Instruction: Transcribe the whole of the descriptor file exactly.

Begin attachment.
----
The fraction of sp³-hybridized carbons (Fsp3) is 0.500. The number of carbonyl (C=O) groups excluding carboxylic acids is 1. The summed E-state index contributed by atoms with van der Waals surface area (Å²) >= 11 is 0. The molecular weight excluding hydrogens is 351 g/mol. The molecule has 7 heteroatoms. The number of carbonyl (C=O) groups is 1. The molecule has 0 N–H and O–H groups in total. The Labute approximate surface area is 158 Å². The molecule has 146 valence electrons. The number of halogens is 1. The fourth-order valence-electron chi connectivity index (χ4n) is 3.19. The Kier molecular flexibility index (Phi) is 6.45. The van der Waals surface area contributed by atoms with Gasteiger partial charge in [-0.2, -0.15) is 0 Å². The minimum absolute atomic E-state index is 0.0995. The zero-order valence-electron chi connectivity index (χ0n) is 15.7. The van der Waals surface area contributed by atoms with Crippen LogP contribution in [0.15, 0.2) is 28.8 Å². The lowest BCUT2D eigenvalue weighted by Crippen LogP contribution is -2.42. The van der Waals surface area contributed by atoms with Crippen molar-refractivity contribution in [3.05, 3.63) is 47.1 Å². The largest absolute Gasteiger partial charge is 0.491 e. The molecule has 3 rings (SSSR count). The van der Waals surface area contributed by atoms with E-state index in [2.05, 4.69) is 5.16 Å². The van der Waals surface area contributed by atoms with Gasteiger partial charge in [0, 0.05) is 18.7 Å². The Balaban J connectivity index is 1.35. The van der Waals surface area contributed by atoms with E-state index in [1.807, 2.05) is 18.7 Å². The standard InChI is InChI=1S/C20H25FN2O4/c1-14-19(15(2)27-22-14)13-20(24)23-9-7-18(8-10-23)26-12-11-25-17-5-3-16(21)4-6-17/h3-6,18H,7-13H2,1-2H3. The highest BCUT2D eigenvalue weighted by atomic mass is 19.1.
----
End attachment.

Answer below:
The fraction of sp³-hybridized carbons (Fsp3) is 0.500. The number of carbonyl (C=O) groups excluding carboxylic acids is 1. The summed E-state index contributed by atoms with van der Waals surface area (Å²) >= 11 is 0. The molecular weight excluding hydrogens is 351 g/mol. The molecule has 7 heteroatoms. The number of carbonyl (C=O) groups is 1. The molecule has 0 N–H and O–H groups in total. The Labute approximate surface area is 158 Å². The molecule has 146 valence electrons. The number of halogens is 1. The fourth-order valence-electron chi connectivity index (χ4n) is 3.19. The Kier molecular flexibility index (Phi) is 6.45. The van der Waals surface area contributed by atoms with Gasteiger partial charge in [-0.2, -0.15) is 0 Å². The minimum absolute atomic E-state index is 0.0995. The zero-order valence-electron chi connectivity index (χ0n) is 15.7. The van der Waals surface area contributed by atoms with Crippen LogP contribution in [0.15, 0.2) is 28.8 Å². The lowest BCUT2D eigenvalue weighted by Crippen LogP contribution is -2.42. The van der Waals surface area contributed by atoms with Crippen molar-refractivity contribution in [3.05, 3.63) is 47.1 Å². The largest absolute Gasteiger partial charge is 0.491 e. The molecule has 3 rings (SSSR count). The van der Waals surface area contributed by atoms with E-state index in [2.05, 4.69) is 5.16 Å². The van der Waals surface area contributed by atoms with Gasteiger partial charge in [0, 0.05) is 18.7 Å². The Balaban J connectivity index is 1.35. The van der Waals surface area contributed by atoms with E-state index in [1.807, 2.05) is 18.7 Å². The standard InChI is InChI=1S/C20H25FN2O4/c1-14-19(15(2)27-22-14)13-20(24)23-9-7-18(8-10-23)26-12-11-25-17-5-3-16(21)4-6-17/h3-6,18H,7-13H2,1-2H3. The highest BCUT2D eigenvalue weighted by atomic mass is 19.1.